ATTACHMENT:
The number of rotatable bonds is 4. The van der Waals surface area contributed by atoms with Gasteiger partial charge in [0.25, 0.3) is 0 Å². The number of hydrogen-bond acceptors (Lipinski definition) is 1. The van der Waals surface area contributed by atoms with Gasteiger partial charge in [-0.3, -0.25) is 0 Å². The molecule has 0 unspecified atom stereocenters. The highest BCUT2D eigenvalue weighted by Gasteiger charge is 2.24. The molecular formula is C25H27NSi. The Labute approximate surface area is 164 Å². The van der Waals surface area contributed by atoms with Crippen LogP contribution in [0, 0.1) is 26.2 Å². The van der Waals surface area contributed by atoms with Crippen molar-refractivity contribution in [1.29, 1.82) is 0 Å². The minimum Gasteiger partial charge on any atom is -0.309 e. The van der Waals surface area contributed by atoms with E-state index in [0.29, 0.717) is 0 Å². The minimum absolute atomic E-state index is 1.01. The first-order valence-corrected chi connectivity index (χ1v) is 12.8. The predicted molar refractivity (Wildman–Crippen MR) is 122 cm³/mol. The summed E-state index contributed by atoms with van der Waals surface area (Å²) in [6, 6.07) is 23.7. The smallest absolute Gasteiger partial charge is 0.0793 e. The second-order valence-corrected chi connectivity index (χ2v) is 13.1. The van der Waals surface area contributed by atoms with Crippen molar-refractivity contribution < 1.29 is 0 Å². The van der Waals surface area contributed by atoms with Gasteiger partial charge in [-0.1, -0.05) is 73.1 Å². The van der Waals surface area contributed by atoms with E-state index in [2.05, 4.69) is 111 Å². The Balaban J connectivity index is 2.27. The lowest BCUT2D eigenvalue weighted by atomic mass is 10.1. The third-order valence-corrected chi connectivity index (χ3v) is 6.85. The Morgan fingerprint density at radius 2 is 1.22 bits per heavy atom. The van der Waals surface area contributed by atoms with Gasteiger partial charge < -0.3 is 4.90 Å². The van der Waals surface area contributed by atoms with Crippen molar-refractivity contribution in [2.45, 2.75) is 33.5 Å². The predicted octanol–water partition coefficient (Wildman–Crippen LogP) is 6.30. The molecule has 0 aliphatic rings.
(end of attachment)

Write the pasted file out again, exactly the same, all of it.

The number of rotatable bonds is 4. The van der Waals surface area contributed by atoms with Gasteiger partial charge in [0.25, 0.3) is 0 Å². The number of hydrogen-bond acceptors (Lipinski definition) is 1. The van der Waals surface area contributed by atoms with Gasteiger partial charge in [-0.3, -0.25) is 0 Å². The molecule has 0 unspecified atom stereocenters. The highest BCUT2D eigenvalue weighted by Gasteiger charge is 2.24. The molecular formula is C25H27NSi. The Labute approximate surface area is 164 Å². The van der Waals surface area contributed by atoms with Crippen LogP contribution in [0, 0.1) is 26.2 Å². The van der Waals surface area contributed by atoms with Crippen molar-refractivity contribution in [1.29, 1.82) is 0 Å². The minimum Gasteiger partial charge on any atom is -0.309 e. The van der Waals surface area contributed by atoms with E-state index in [0.29, 0.717) is 0 Å². The minimum absolute atomic E-state index is 1.01. The first-order valence-corrected chi connectivity index (χ1v) is 12.8. The predicted molar refractivity (Wildman–Crippen MR) is 122 cm³/mol. The summed E-state index contributed by atoms with van der Waals surface area (Å²) in [6, 6.07) is 23.7. The smallest absolute Gasteiger partial charge is 0.0793 e. The second-order valence-corrected chi connectivity index (χ2v) is 13.1. The van der Waals surface area contributed by atoms with Crippen molar-refractivity contribution < 1.29 is 0 Å². The van der Waals surface area contributed by atoms with Gasteiger partial charge in [-0.1, -0.05) is 73.1 Å². The van der Waals surface area contributed by atoms with E-state index in [2.05, 4.69) is 111 Å². The Balaban J connectivity index is 2.27. The lowest BCUT2D eigenvalue weighted by atomic mass is 10.1. The third-order valence-corrected chi connectivity index (χ3v) is 6.85. The Morgan fingerprint density at radius 2 is 1.22 bits per heavy atom. The van der Waals surface area contributed by atoms with Gasteiger partial charge < -0.3 is 4.90 Å². The van der Waals surface area contributed by atoms with Crippen molar-refractivity contribution in [2.45, 2.75) is 33.5 Å². The predicted octanol–water partition coefficient (Wildman–Crippen LogP) is 6.30. The molecule has 0 aliphatic rings.